Olympic success – no accident

It will be no accident for those winning gold medals in Sochi. Specific attributes and actions are common to this elite group. E.g.:

  • Desire
  • Dedication
  • Focus
  • Smarts
  • Guts
  • Talent
  • Competitive performance
  • Experience
  • Training
  • Consistent application
  • Innovation – pushing the boundaries
  • Performance analysis for continuous improvement
  • Teamwork
  • Collaboration
  • Loyalty from and to fans, family, sponsors…….whoever helps them get where they are.

Interestingly, listening to a recent interview with Mike Pervan (Altitude’s General Manager), it occurred to me that many items on this list apply as well to gold-medal winning businesses. With customers like Boeing, you have proven credibility in  meeting stringent safety criteria. Given that the aircraft interior impacts safety in a crisis and is also fundamental to the passenger’s travel experience, this is a high-stakes game. Operating at this elite level in such a highly-regulated and scrutinised industry is no small feat for a kiwi-run (yet global) aerospace interior business.

Smart athletes let their results do the talking. So it is with successful business. “Under promise, over deliver” has never been more relevant. Over promising and under delivering is the shortest route to disaster. When customers are grumpy and over-demanding, it is like an athlete trying to compete with an injury – excruciating in many ways, for all involved. Yes, you can temporarily anaesthetise the issue, but the situation eventually takes its toll. You can never replace a fit, flexible, strong, confident performer, whose every minute is focused on preparation, performance, recovery, analysis and improvement – on a repeat loop.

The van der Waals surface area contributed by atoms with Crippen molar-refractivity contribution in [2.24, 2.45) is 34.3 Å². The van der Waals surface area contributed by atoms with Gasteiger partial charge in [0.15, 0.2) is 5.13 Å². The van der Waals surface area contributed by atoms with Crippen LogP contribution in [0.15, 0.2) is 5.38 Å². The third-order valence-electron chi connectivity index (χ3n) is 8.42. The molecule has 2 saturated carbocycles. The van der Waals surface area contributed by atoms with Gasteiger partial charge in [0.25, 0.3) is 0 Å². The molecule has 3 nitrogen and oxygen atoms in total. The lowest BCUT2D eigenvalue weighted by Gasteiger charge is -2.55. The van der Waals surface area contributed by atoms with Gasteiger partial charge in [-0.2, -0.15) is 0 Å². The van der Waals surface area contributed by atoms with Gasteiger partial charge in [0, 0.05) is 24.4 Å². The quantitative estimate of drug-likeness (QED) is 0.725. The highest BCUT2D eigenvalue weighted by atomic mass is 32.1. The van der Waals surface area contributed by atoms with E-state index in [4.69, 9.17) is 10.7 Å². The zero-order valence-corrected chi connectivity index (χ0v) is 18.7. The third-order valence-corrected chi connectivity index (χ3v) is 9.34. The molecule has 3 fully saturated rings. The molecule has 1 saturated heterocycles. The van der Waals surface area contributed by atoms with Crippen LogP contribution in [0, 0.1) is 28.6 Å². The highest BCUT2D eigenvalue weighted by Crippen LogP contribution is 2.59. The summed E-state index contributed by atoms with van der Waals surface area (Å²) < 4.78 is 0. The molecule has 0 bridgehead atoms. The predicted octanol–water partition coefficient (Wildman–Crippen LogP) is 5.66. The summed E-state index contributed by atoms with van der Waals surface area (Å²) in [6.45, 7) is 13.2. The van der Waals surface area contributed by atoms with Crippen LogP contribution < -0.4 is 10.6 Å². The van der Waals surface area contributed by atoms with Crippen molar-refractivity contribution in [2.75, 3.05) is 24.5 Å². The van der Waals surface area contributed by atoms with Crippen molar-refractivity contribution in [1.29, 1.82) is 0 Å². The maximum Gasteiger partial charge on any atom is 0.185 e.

Positivity is another common success attribute – Kiwi Janina Kuzma, member of New Zealand’s Winter Olympic team, echoes many athletes who commit time and effort to visualisation practice. It was made clear that they train in this skillset, practise it with as much application as other forms of training and regard it as fundamental to their success. (One wonders what the average employee visualises about their work day.)

When the athlete is on the podium realising the dream, they know exactly how much that glory has cost them. They have never been under any elusion. In that moment, the many years of pain and disciplined execution is worth the cost. But it is no accident – simply the flow-on effect of doing a million things right, repeatedly.


About Cherri Holland

Fascinated with business, brains and how to use the brains on the payroll to make business buzz.
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